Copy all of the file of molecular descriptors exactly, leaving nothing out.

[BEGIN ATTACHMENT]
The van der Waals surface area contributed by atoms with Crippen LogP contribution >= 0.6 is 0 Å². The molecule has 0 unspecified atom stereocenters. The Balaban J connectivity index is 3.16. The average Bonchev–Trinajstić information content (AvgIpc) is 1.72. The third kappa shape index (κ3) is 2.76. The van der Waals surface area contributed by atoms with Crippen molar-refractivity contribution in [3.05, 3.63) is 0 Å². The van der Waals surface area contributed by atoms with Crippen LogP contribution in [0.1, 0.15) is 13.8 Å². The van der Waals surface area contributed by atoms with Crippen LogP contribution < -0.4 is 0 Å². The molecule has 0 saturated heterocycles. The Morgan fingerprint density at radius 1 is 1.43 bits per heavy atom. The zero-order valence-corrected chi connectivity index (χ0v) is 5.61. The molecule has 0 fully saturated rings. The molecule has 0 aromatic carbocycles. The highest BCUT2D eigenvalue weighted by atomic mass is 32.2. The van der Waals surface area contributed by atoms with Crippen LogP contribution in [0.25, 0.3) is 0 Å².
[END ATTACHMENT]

The van der Waals surface area contributed by atoms with Crippen LogP contribution >= 0.6 is 0 Å². The molecule has 0 unspecified atom stereocenters. The Balaban J connectivity index is 3.16. The average Bonchev–Trinajstić information content (AvgIpc) is 1.72. The third kappa shape index (κ3) is 2.76. The van der Waals surface area contributed by atoms with Crippen molar-refractivity contribution in [3.05, 3.63) is 0 Å². The van der Waals surface area contributed by atoms with Crippen LogP contribution in [0.1, 0.15) is 13.8 Å². The van der Waals surface area contributed by atoms with Crippen LogP contribution < -0.4 is 0 Å². The molecule has 0 saturated heterocycles. The Morgan fingerprint density at radius 1 is 1.43 bits per heavy atom. The zero-order valence-corrected chi connectivity index (χ0v) is 5.61. The molecule has 0 fully saturated rings. The molecule has 0 aromatic carbocycles. The highest BCUT2D eigenvalue weighted by atomic mass is 32.2. The van der Waals surface area contributed by atoms with Crippen LogP contribution in [0.25, 0.3) is 0 Å².